Synacthen Test protocol

The synacthen test evaluates the ability of the adrenal cortex to produce cortisol after stimulation by synthetic ACTH...



  • Diagnosis of Addison’s disease or hypothalamic-pituitary-adrenal (HPA) axis suppression (e.g. secondary to prolonged exposure to mineralocorticoid and/or glucocorticoid)
  • Suspected Congenital Adrenal Hyperplasia (CAH.) In subjects with enzyme deficiency in the steroid synthetic pathway, cortisol may, or may not, be adequately secreted; however, there is excessive secretion of the precursor steroids before this defective enzyme. The commonest form of CAH is due to deficiency of 21-hydroxylase and in these subjects an increased secretion of 17 OH-progesterone can be detected.

Preparation and Precautions

  • This test can be performed at any time of the day and the patient may eat and drink normally.
  • Patients should be asked to bring in all their medications, including over the counter medicines and creams. Also, check whether they have had any recent joint injections. Usual medications may be taken on the morning of the test, but individuals taking inhaled steroids, topical creams, nasal steroids, inhalers and oral steroids (for example prednisolone, hydrocortisone or dexamethasone) should be drawn to the attention of the referring consultant to assess whether or not to proceed. Patients taking more than 7.5mg prednisolone or equivalent are highly likely to be adrenally suppressed and so the test may not be appropriate or even necessary. Patients taking oral steroids must omit them on the morning of the test but bring them with them to take as soon as the test is completed.
  • Estrogen-containing medications, including the contraceptive pill and hormone replacement therapy should be stopped for six weeks prior to measuring serum cortisol. This is because estrogen induces cortisol binding globulin and leads to elevations in measured serum cortisol.


  • All patients should have had a 9am cortisol taken before the test is arranged. If the level is above 500nmol/L or below 100nmol/L the test is generally unnecessary and this should be discussed with the referring doctor.
  • Blood samples can be taken by venepuncture however the patient should be given the option of having an indwelling gauge 20 cannula with a three-way tap.
  • Using the vacutainer connector system, or a syringe, fill one plain clotted tube for cortisol (and for 17-hydroxyprogesterone where the test is being performed for possible congenital adrenal hyperplasia.) Label with patient identification, date and write: “0 mins” as time taken. An additional sample should also be taken into an EDTA bottle, centrifuged, separated and plasma frozen and stored in a freezer in case it is required for future ACTH assay.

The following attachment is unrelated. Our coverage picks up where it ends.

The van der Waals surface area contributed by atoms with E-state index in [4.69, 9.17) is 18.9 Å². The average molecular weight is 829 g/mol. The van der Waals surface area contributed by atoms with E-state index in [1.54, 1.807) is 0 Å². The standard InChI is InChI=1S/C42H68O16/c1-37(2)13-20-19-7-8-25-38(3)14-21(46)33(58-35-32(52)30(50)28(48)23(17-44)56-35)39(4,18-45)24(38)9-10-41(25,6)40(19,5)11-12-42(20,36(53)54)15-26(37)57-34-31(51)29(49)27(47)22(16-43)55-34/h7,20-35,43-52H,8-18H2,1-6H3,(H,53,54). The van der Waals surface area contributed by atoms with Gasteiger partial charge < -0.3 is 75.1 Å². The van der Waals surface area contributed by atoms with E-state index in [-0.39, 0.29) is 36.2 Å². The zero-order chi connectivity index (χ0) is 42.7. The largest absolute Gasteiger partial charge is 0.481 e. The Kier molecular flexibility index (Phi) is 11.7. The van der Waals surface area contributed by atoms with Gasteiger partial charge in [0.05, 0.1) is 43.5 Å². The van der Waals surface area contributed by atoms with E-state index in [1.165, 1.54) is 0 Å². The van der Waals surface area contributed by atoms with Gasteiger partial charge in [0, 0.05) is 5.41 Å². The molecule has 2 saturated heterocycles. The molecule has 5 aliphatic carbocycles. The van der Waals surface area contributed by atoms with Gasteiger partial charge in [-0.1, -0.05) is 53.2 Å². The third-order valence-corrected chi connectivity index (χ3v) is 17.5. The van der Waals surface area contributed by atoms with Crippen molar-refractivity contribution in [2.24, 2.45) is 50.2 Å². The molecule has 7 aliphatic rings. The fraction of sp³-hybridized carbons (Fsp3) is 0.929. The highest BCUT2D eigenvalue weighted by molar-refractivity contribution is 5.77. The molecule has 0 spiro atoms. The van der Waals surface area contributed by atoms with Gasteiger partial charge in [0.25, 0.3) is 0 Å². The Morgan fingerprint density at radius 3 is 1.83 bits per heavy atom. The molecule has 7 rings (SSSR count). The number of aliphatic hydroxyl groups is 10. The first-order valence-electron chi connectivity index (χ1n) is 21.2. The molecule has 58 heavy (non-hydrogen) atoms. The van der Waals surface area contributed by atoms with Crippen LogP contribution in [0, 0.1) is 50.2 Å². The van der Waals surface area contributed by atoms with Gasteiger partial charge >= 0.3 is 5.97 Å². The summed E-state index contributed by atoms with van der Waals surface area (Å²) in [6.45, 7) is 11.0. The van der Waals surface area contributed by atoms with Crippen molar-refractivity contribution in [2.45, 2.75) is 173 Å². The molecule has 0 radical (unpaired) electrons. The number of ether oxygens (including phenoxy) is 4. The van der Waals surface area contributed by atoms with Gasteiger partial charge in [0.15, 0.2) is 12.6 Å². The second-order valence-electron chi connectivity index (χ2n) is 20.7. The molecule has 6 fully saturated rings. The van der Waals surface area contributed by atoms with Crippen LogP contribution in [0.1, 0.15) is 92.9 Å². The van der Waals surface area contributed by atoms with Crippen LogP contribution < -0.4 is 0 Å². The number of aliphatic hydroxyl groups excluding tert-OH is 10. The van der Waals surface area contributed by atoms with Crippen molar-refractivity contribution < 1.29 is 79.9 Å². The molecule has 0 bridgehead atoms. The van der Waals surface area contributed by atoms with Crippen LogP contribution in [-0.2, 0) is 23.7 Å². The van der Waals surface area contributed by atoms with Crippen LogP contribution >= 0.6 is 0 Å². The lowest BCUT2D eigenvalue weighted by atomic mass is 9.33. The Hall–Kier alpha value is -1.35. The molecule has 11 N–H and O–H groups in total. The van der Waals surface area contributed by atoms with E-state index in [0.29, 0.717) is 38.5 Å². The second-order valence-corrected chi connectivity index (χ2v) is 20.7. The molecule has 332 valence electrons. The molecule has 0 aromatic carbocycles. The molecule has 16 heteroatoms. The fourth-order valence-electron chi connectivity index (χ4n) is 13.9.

• Inject synacthen 250µg intramuscularly.
  • Take further plain clotted tube blood samples at 30 and 60 minutes after the injection. It is important to clearly mark the patient’s details, date and time of sample on each bottle (i.e. “30 mins” and “60 mins.)
  • If patient has a cannula, each time samples are taken flush the cannula with 2mls 0.9% sodium chloride and prior to taking blood samples withdraw 2mls and discard to remove the sodium chloride flush.
  • If cannulated, remove cannula at end of test and patient may then take any omitted medications and go home.
  • Please note: a short synacthen test is also possible using a baseline (0mins) and +30 minute sample, this format is also to be used for investiagtions of CAH where 17-OH-progesterone is to be measured concurrently with that of cortisol. Please contact lab to discuss the appropriateness of short or long synacthen testing protocols (Tel.:020 8510 7886.)

Submitting samples to laboratory

  • ACTH samples are to be RUSHED to laboratory and passed directly to Clinical Biochemistry personnel
  • Synachthen stimulation samples must be clearly labelled with date and time of collection and ALL samples submitted TOGETHER to Clinical Biochemistry staff - if these are separated this may result in diagnostic delays and/or disconnected/ non-interpretable order sets

Expected results

Adrenal insufficiency is excluded by an incremental rise in cortisol of >200 nmol/L and a 30 min value >550 nmol/L. The baseline cortisol should exceed 190 nmol/L.


This investigation is taken from "Endobible: Practical guidance on endocrine diagnosis and management," K. Meeran et al. (